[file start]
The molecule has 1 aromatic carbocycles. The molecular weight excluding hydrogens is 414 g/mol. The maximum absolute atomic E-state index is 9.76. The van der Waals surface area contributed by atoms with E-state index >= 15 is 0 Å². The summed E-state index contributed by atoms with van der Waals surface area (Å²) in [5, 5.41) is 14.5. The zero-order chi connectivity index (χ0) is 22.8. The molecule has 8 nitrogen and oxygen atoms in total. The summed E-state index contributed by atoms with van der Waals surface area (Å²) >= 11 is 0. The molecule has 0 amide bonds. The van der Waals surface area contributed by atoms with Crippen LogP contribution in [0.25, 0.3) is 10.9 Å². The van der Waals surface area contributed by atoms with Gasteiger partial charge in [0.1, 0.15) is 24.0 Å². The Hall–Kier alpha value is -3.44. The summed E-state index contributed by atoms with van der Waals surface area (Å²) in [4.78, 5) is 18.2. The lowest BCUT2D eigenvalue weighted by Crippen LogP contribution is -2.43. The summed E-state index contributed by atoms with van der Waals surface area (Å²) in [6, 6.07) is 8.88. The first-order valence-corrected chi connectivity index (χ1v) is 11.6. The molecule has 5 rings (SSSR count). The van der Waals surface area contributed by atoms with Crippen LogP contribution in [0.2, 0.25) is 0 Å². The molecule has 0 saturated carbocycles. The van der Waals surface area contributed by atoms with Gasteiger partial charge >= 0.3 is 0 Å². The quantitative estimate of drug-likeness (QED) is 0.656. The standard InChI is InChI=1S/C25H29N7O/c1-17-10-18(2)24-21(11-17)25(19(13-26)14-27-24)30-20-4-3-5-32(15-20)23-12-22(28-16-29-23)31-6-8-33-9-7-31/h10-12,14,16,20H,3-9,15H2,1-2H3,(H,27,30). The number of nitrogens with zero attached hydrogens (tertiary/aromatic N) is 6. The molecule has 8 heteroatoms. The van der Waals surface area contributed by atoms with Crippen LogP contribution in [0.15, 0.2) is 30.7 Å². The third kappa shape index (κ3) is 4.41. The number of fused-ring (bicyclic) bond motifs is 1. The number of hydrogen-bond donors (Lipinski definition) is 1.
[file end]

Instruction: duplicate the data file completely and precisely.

The molecule has 1 aromatic carbocycles. The molecular weight excluding hydrogens is 414 g/mol. The maximum absolute atomic E-state index is 9.76. The van der Waals surface area contributed by atoms with E-state index >= 15 is 0 Å². The summed E-state index contributed by atoms with van der Waals surface area (Å²) in [5, 5.41) is 14.5. The zero-order chi connectivity index (χ0) is 22.8. The molecule has 8 nitrogen and oxygen atoms in total. The summed E-state index contributed by atoms with van der Waals surface area (Å²) >= 11 is 0. The molecule has 0 amide bonds. The van der Waals surface area contributed by atoms with Crippen LogP contribution in [0.25, 0.3) is 10.9 Å². The van der Waals surface area contributed by atoms with Gasteiger partial charge in [0.1, 0.15) is 24.0 Å². The Hall–Kier alpha value is -3.44. The summed E-state index contributed by atoms with van der Waals surface area (Å²) in [4.78, 5) is 18.2. The lowest BCUT2D eigenvalue weighted by Crippen LogP contribution is -2.43. The summed E-state index contributed by atoms with van der Waals surface area (Å²) in [6, 6.07) is 8.88. The first-order valence-corrected chi connectivity index (χ1v) is 11.6. The molecule has 5 rings (SSSR count). The van der Waals surface area contributed by atoms with Crippen LogP contribution in [0.2, 0.25) is 0 Å². The molecule has 0 saturated carbocycles. The van der Waals surface area contributed by atoms with Gasteiger partial charge >= 0.3 is 0 Å². The quantitative estimate of drug-likeness (QED) is 0.656. The standard InChI is InChI=1S/C25H29N7O/c1-17-10-18(2)24-21(11-17)25(19(13-26)14-27-24)30-20-4-3-5-32(15-20)23-12-22(28-16-29-23)31-6-8-33-9-7-31/h10-12,14,16,20H,3-9,15H2,1-2H3,(H,27,30). The number of nitrogens with zero attached hydrogens (tertiary/aromatic N) is 6. The molecule has 8 heteroatoms. The van der Waals surface area contributed by atoms with Crippen LogP contribution in [0.15, 0.2) is 30.7 Å². The third kappa shape index (κ3) is 4.41. The number of fused-ring (bicyclic) bond motifs is 1. The number of hydrogen-bond donors (Lipinski definition) is 1.